Saturday, September 8, 2007

Calculator: Friend or Foe?

One of my classmates in another education course made a comment that got me thinking. She said that basic math isn’t as important as it used to be because students of all ages have calculators available to them. She proceeded to say that she would much rather just give her students calculators and have time to teach them other things, than concentrate on simple math which they don’t really need to know.
I completely disagree. Even though, calculators will most likely always be available, it is still important that everyone be able to add, subtract, multiply and divide when they have to. Just like people are expected to be able to read and write, they should know simple math. Not to mention that math is a very vertical subject. If you want to do any kind of higher computation, you must know the basics. I think calculators are a great tool to make things easier AFTER you have learned the math, not in place of it.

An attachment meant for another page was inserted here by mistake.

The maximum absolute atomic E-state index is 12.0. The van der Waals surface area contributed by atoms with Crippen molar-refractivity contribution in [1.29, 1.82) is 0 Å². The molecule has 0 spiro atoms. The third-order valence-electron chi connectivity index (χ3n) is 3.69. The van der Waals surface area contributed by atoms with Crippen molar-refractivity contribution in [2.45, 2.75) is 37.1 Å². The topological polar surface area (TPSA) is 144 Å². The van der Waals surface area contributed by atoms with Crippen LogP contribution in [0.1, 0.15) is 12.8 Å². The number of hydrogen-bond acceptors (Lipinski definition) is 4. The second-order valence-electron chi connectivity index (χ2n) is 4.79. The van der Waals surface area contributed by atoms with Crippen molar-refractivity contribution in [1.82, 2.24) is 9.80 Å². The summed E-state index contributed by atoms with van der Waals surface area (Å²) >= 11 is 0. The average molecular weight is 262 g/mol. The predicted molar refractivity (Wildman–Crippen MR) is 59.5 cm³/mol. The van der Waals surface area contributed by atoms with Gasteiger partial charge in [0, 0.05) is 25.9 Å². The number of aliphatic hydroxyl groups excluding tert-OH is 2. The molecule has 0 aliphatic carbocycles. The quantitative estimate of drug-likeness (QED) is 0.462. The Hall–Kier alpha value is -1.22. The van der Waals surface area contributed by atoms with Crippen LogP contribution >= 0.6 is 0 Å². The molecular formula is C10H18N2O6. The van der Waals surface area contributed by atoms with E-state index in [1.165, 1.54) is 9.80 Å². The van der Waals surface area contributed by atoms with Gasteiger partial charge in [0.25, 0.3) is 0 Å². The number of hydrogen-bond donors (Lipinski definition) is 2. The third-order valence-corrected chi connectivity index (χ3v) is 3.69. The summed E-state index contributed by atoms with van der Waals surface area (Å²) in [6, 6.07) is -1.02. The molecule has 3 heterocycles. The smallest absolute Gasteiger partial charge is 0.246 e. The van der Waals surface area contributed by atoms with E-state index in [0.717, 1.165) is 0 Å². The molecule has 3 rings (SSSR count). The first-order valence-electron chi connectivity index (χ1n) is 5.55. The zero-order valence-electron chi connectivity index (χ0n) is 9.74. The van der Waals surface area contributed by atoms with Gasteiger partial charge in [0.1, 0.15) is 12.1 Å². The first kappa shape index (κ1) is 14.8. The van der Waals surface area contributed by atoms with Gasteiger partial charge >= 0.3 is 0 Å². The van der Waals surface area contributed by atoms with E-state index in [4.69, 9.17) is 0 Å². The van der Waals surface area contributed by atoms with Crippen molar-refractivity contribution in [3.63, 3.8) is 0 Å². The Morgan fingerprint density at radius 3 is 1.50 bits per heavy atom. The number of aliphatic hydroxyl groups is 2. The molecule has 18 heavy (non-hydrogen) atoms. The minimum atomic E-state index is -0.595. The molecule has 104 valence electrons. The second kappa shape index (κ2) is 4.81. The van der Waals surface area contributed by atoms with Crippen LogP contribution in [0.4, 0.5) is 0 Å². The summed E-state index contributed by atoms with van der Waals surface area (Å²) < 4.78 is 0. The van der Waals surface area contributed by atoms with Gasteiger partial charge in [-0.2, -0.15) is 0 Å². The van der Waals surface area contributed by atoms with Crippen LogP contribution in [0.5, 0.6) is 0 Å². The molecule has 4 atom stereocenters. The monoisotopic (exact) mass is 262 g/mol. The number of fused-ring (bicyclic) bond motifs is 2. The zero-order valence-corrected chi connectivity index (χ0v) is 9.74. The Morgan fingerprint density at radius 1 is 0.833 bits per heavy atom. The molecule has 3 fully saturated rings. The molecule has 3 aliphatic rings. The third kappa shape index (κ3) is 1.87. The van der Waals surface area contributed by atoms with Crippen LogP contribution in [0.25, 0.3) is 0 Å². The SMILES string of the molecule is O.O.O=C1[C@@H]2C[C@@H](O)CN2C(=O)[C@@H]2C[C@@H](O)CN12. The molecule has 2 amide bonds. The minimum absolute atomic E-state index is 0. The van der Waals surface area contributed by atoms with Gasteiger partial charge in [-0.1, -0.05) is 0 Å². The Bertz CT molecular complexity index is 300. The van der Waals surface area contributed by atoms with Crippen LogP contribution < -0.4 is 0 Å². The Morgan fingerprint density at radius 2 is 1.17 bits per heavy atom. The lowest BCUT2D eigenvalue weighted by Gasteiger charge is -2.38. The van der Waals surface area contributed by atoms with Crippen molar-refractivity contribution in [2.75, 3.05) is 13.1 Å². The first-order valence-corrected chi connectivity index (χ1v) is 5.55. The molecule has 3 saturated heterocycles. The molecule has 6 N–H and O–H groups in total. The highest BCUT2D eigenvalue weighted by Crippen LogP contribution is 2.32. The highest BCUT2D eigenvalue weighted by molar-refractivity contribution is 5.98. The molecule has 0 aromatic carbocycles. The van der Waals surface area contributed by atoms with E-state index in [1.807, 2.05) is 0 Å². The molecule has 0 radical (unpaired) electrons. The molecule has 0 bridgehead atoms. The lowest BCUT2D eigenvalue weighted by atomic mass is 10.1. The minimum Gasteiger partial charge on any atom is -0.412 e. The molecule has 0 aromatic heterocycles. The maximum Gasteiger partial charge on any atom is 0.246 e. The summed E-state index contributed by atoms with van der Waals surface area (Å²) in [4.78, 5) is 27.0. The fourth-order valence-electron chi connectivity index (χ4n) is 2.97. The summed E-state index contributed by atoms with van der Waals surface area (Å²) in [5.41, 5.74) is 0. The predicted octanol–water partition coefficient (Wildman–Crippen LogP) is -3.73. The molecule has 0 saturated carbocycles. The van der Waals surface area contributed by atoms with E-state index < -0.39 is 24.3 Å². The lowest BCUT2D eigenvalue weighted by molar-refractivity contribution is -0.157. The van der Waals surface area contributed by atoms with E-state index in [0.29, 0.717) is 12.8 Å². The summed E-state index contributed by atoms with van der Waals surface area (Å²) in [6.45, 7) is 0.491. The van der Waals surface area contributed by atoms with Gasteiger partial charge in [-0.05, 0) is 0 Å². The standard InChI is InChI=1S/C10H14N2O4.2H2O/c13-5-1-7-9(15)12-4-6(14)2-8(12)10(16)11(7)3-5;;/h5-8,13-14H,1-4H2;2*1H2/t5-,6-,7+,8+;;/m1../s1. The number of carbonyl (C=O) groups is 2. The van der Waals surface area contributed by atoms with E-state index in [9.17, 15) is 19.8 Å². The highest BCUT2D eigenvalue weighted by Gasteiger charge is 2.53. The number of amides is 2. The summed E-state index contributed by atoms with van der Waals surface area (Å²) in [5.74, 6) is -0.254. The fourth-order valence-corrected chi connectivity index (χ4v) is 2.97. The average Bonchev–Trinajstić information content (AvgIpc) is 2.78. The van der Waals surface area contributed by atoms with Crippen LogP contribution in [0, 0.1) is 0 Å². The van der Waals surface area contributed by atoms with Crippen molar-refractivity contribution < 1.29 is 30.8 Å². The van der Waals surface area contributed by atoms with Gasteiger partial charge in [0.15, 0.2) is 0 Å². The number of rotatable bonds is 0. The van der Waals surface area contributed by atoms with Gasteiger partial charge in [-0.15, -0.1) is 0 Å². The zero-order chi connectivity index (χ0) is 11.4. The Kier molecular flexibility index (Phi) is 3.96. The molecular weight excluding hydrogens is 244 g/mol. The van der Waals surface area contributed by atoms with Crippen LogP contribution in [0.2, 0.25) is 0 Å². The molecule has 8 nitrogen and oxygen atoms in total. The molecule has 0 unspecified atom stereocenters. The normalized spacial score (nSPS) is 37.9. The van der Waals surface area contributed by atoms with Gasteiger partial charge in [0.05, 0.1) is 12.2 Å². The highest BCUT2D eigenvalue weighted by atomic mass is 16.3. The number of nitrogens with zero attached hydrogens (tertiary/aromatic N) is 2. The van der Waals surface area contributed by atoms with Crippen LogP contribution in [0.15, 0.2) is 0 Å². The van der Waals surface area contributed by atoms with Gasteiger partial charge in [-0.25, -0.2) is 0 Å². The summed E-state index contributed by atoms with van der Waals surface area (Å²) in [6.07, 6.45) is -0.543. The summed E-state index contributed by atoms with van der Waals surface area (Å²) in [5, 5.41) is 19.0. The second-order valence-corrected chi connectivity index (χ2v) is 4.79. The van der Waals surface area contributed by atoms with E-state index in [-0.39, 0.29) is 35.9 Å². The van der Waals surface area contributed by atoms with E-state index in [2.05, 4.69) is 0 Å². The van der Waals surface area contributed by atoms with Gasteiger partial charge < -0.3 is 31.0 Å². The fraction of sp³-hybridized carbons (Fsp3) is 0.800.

Leah Nillas said...

I agree. Like any other technological tools calculator is only a mechanism to achieve an instructional objective. It is important for students of all ages to understand the mathematical concepts with or without technology

emc2teach said...

I completely agree Lisa. You made a great point about math being vertical. It is completely necessary to learn the basics before being able to move on to higher and harder things. Not to mention, that they might not always have a calculator with them. For example, if they go to the store and need to estimate the cost of their groceries and they don't have a calculator. What would they do then? Calculators should be used as a tool to help, not to do all the work.

Jenna Passananti said...

I, too, could not agree more with Lisa. I feel that calculators are to be used as tools only after the basic addition, subtraction, multiplication and division skills have been mastered. I know that in my elementary school, we were not even able to bring calculators to school until 6th grade, which I feel is a great way to prevent students from relying on technology as a crutch rather than a learning tool.